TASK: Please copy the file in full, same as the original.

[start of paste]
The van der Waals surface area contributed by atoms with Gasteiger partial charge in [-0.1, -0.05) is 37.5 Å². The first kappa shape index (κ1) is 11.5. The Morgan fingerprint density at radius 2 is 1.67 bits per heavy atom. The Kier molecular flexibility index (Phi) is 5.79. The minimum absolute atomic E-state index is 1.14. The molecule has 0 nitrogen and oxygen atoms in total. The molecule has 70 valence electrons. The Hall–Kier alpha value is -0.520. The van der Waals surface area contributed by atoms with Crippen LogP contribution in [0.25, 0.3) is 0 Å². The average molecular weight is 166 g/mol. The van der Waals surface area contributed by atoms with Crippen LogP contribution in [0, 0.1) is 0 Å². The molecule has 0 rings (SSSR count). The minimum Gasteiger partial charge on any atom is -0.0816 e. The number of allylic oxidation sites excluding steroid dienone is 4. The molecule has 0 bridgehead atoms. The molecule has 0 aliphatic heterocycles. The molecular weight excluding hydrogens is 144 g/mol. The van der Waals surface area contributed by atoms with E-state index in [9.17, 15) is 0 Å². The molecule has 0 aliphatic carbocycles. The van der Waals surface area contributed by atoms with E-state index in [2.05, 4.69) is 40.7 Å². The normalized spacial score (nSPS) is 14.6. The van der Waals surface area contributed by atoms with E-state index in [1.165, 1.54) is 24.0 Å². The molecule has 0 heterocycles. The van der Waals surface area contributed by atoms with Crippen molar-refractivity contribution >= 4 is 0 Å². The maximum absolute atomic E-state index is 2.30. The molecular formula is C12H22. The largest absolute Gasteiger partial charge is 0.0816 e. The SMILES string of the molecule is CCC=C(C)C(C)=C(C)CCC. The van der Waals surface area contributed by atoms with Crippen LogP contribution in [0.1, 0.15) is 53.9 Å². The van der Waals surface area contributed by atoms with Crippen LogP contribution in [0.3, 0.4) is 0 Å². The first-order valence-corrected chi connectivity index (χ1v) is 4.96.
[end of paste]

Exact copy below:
The van der Waals surface area contributed by atoms with Gasteiger partial charge in [-0.1, -0.05) is 37.5 Å². The first kappa shape index (κ1) is 11.5. The Morgan fingerprint density at radius 2 is 1.67 bits per heavy atom. The Kier molecular flexibility index (Phi) is 5.79. The minimum absolute atomic E-state index is 1.14. The molecule has 0 nitrogen and oxygen atoms in total. The molecule has 70 valence electrons. The Hall–Kier alpha value is -0.520. The van der Waals surface area contributed by atoms with Crippen LogP contribution in [0.25, 0.3) is 0 Å². The average molecular weight is 166 g/mol. The van der Waals surface area contributed by atoms with Crippen LogP contribution in [0, 0.1) is 0 Å². The molecule has 0 rings (SSSR count). The minimum Gasteiger partial charge on any atom is -0.0816 e. The number of allylic oxidation sites excluding steroid dienone is 4. The molecule has 0 bridgehead atoms. The molecule has 0 aliphatic heterocycles. The molecular weight excluding hydrogens is 144 g/mol. The van der Waals surface area contributed by atoms with E-state index in [9.17, 15) is 0 Å². The molecule has 0 aliphatic carbocycles. The van der Waals surface area contributed by atoms with E-state index in [2.05, 4.69) is 40.7 Å². The normalized spacial score (nSPS) is 14.6. The van der Waals surface area contributed by atoms with E-state index in [1.165, 1.54) is 24.0 Å². The molecule has 0 heterocycles. The van der Waals surface area contributed by atoms with Crippen molar-refractivity contribution >= 4 is 0 Å². The maximum absolute atomic E-state index is 2.30. The molecular formula is C12H22. The largest absolute Gasteiger partial charge is 0.0816 e. The SMILES string of the molecule is CCC=C(C)C(C)=C(C)CCC. The van der Waals surface area contributed by atoms with Crippen LogP contribution in [0.1, 0.15) is 53.9 Å². The van der Waals surface area contributed by atoms with Crippen LogP contribution in [0.3, 0.4) is 0 Å². The first-order valence-corrected chi connectivity index (χ1v) is 4.96.